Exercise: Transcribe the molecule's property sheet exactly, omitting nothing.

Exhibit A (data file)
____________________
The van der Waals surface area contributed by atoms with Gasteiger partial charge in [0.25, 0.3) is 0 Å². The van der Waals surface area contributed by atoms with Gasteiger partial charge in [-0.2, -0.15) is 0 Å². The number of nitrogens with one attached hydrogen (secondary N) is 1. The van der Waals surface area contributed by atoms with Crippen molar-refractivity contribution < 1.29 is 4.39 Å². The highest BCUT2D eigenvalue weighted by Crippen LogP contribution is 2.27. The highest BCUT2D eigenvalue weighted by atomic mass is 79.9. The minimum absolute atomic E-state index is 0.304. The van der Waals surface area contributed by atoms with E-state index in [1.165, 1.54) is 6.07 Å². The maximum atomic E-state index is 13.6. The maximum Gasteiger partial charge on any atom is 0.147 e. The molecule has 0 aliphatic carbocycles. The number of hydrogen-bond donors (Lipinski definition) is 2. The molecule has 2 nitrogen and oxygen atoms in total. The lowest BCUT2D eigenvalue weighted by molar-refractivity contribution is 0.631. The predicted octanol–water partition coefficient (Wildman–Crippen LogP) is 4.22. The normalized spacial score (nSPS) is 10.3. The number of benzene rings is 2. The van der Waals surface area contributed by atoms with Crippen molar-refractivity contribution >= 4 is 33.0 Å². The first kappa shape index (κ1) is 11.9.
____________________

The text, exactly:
The van der Waals surface area contributed by atoms with Gasteiger partial charge in [0.25, 0.3) is 0 Å². The van der Waals surface area contributed by atoms with Gasteiger partial charge in [-0.2, -0.15) is 0 Å². The number of nitrogens with one attached hydrogen (secondary N) is 1. The van der Waals surface area contributed by atoms with Crippen molar-refractivity contribution < 1.29 is 4.39 Å². The highest BCUT2D eigenvalue weighted by Crippen LogP contribution is 2.27. The highest BCUT2D eigenvalue weighted by atomic mass is 79.9. The minimum absolute atomic E-state index is 0.304. The van der Waals surface area contributed by atoms with E-state index in [1.165, 1.54) is 6.07 Å². The maximum atomic E-state index is 13.6. The maximum Gasteiger partial charge on any atom is 0.147 e. The molecule has 0 aliphatic carbocycles. The number of hydrogen-bond donors (Lipinski definition) is 2. The molecule has 2 nitrogen and oxygen atoms in total. The lowest BCUT2D eigenvalue weighted by molar-refractivity contribution is 0.631. The predicted octanol–water partition coefficient (Wildman–Crippen LogP) is 4.22. The normalized spacial score (nSPS) is 10.3. The number of benzene rings is 2. The van der Waals surface area contributed by atoms with Crippen molar-refractivity contribution >= 4 is 33.0 Å². The first kappa shape index (κ1) is 11.9.